The slightly updated model of the J3, called the J3 "Emerge", has the accelerometers and compass necessary for that function to work.  I believe the latest J7 (Refine) will also have these features.  Apparently enough people were annoyed by the poor function of Maps without it, so they added them.

 

Tell them to stop trying to sell you old stock. :peep:

 

Good to know. Thanks.

 

[Edit to add] As a result of this comment, I just went to the Verizon Wireless web site. The prices I was given yesterday were the same as they were a year ago -- $7/month for the J3 and $10/month for the J7. On the web site, the prices are $0/month for the J3 and $5/month for the J7. But ... apparently not the most current versions suggested by DirtyComanche.

 

 

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Well, that's just wonderful.

 

The Verizon web site clearly shows that both the J3 3rd Generation and the J7 2nd Generation do NOT have a removable battery. But the chat agent (or bot) on the web site says "No worries, the battery is removable." I just read through 182 pages of the downloaded user manual for the J7, and it doesn't mention either the battery, or the internal sensors.

 

The cell phone industry has obviously entered the commodity stage. It's no longer considered important to tell users anything useful. 'Take what we give you, peon, be happy with it and STFU."

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when in doubt, search youtube for battery removal instructions.  :L:  all batteries are removable in some way.  I had to buy a special tool (cost maybe $2 on ebay) for my parents' old iphones.

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How can I put this gently?

 

 

You say you are an architect, I assume you are on job sites, you are active and mobile?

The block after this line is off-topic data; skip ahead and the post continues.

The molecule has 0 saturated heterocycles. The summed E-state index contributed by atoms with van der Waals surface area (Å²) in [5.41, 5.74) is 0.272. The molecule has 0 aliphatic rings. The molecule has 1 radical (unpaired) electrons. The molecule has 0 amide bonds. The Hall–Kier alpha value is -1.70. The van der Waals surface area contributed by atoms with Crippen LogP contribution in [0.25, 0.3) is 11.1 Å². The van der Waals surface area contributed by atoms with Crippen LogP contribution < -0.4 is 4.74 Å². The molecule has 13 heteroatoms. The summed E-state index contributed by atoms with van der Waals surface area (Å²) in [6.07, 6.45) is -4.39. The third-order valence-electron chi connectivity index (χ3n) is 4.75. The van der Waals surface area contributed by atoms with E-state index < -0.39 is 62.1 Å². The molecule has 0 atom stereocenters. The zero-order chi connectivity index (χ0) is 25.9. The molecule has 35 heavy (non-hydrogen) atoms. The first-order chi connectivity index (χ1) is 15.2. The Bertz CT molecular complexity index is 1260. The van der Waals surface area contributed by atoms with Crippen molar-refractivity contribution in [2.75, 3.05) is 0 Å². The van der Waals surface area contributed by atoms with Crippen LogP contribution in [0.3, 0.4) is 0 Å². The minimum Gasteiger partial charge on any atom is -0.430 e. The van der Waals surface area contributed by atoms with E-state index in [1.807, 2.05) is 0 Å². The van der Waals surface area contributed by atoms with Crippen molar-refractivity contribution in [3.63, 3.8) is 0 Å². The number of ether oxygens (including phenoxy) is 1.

I'm a contractor, without my phone I'm out of business. 

 

What do you expect from a phone you'll pay $5 a month for?

 

Phones, like any devise, are disposable. I know it's difficult for some of you to wrap your minds around that concept. 

 

May I suggest the S8 Active, I had the S6 Active for two years and I have the S8 Active for almost two years now, Active phones will take a beating. 

 

I really want a Note 9 but I'll wait to see if Samsung releases a S9 Active in the coming months. 

 

My phone is my source of news, internet, email, texts, radio, GPS, camera,.....and yes, even a phone. When customers send me links to materials they want to use or photos of designs or directions or prints and layouts or........when I send them photos of my work.........I need a powerful tool, not a $5 POS. 

 

FWIW, I pay exactly $251.00 per month for two phones and a tablet, not cheap but sometimes you really do get what you pay for. 

 

 

As for the compass, I've never used it, I've never used a compass for that matter, my internal compass has never failed me. 

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4 hours ago, Jeep Driver said:

My phone is my source of news, internet, email, texts, radio, GPS, camera,.....and yes, even a phone. When customers send me links to materials they want to use or photos of designs or directions or prints and layouts or........when I send them photos of my work.........I need a powerful tool, not a $5 POS. 

 

 

My phone is a phone, and I sometimes use the calendar. For things that call for a computer, I have a tablet and a notebook, and a Verizon Jetpack portable WiFi hotspot.